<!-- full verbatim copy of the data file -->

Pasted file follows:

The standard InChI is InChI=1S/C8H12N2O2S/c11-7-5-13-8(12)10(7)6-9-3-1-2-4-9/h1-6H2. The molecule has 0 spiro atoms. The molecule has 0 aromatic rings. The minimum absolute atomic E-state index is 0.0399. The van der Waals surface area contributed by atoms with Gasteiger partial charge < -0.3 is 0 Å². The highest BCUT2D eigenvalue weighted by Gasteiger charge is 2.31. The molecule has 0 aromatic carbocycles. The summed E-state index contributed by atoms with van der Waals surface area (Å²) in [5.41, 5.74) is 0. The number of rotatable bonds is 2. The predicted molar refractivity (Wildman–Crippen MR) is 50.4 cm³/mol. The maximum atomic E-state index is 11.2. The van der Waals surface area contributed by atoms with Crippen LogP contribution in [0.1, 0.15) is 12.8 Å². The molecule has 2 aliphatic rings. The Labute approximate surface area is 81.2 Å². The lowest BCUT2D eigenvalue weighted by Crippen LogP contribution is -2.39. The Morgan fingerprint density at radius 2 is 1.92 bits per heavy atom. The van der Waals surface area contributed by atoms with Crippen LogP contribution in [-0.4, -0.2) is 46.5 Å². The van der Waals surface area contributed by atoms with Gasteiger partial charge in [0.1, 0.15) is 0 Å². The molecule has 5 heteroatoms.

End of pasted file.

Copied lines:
The standard InChI is InChI=1S/C8H12N2O2S/c11-7-5-13-8(12)10(7)6-9-3-1-2-4-9/h1-6H2. The molecule has 0 spiro atoms. The molecule has 0 aromatic rings. The minimum absolute atomic E-state index is 0.0399. The van der Waals surface area contributed by atoms with Gasteiger partial charge < -0.3 is 0 Å². The highest BCUT2D eigenvalue weighted by Gasteiger charge is 2.31. The molecule has 0 aromatic carbocycles. The summed E-state index contributed by atoms with van der Waals surface area (Å²) in [5.41, 5.74) is 0. The number of rotatable bonds is 2. The predicted molar refractivity (Wildman–Crippen MR) is 50.4 cm³/mol. The maximum atomic E-state index is 11.2. The van der Waals surface area contributed by atoms with Crippen LogP contribution in [0.1, 0.15) is 12.8 Å². The molecule has 2 aliphatic rings. The Labute approximate surface area is 81.2 Å². The lowest BCUT2D eigenvalue weighted by Crippen LogP contribution is -2.39. The Morgan fingerprint density at radius 2 is 1.92 bits per heavy atom. The van der Waals surface area contributed by atoms with Crippen LogP contribution in [-0.4, -0.2) is 46.5 Å². The van der Waals surface area contributed by atoms with Gasteiger partial charge in [0.1, 0.15) is 0 Å². The molecule has 5 heteroatoms.